Frank Sykes

Frank Sykes cabin
Frank Sykes cabin


Graves of Frank Sykes and family
Graves of Frank Sykes and family


In the 1890s, Frank Sykes built a cabin on Crooked Creek. The cabin occupied a piece of high ground, giving views in all directions. Sykes selected this place not for the stunning beauty of the area; instead it was because he didn’t want anyone sneaking up on him.

Where Sykes came from was as legendary as his life. Some said Michigan, others Canada, acquaintances all agreed that he had been raised by Shoshone Indians and become a mountain man before settling down.

How he got to the Crooked Creek area was disputed almost as much as his wife's death. Some say she died during childbirth, others that she was killed while defending Sykes from an attacker. She was buried near the cabin, but not on Sykes property. It was said that she was a little too friendly with some men in Billings. Perhaps just rumors or legends, when it came to Sykes the truth was always larger than life.

Tanning Day
Sykes was extraordinarily eccentric. Short and powerfully built, he dressed in buckskins, sported a black slouch hat, and wore a handlebar mustache. He always had his trusty single-action Colt 44 at his side.

He tanned his own clothing. When this was in progress he posted a sign on his mail box stating, “No Visitors Today. This is Tanning Day.” One intrepid visitor found out why, Sykes tanned in the nude.

Until The Day He Died
Sykes, suspicious at best, was said to have worn a pistol on his side all the time, literally until the day he died. He supposedly kept a “Death List” of those who had crossed him. These included men or women who had committed relatively minor offences. One woman, a Mrs. LaRoche, ended up on the list for siding with Sykes wife, when the couple was having a dispute.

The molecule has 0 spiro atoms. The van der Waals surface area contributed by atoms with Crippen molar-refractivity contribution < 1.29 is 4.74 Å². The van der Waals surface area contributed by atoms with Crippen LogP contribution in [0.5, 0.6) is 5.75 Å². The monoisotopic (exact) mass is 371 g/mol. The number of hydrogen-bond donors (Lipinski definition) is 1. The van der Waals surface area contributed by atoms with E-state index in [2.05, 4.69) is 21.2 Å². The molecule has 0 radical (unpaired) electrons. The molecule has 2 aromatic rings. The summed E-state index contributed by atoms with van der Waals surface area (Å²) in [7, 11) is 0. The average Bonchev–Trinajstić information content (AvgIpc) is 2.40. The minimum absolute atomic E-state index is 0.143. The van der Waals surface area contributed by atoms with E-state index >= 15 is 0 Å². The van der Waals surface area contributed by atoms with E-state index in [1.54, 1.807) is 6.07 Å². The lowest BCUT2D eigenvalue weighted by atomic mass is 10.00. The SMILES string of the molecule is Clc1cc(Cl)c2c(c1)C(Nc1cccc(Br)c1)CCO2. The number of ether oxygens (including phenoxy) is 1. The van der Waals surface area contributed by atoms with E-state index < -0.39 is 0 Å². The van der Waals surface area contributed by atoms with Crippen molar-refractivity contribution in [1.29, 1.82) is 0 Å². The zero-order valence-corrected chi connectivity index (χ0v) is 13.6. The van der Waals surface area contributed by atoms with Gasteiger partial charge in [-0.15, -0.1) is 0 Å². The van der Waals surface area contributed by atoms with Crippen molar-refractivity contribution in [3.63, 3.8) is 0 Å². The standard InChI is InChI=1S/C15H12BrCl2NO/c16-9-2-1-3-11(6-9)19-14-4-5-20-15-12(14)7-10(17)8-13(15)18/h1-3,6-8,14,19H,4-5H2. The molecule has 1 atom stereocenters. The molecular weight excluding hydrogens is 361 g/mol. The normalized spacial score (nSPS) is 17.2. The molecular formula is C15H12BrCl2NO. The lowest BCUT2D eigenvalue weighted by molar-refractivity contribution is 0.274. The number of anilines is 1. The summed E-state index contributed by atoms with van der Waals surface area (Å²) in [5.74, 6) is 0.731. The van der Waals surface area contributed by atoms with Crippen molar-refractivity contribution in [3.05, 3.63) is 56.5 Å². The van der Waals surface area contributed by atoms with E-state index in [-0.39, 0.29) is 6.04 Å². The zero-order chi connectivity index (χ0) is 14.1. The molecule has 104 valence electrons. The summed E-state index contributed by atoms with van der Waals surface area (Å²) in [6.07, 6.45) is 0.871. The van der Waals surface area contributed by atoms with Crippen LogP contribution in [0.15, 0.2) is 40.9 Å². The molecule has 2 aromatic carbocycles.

A man by the name of George “Starky” Teeples made the list after he asked Sykes for a few of his plum trees. Sykes agreed, as long as Teeples did not take any of Mrs. Sykes trees, but Teeples took Mrs. Sykes trees anyway. It wasn’t long until Frank Sykes found Teeples, pulled his gun and made Teeples cut the trees into tiny little pieces.

A Third Helping
Sykes would only eat one course at a meal. Another Crooked Creek settler, George Kelsey joined Sykes for one of these meals, potatoes cooked in rancid bear grease. Sykes literally shoved a skillet in front of Kelsey for not one, but two helpings. He refused a third, only to have Sykes pull out his Colt 44 and demand that Kelsey “go ahead and finish up these spuds because you are going to eat potatoes just like that horse of yours is eating my hay!” Kelsey ate potatoes until he was sick.

Colorful stories such as this abound when it comes to Sykes. In the late summer of 1921, Sykes was found by a young friend who had stopped by the cabin for a visit, slumped on his bunk, dead. His Colt 44 was hanging in a gun belt on the bed post, within reach of its legendary owner.

Last updated: February 24, 2015

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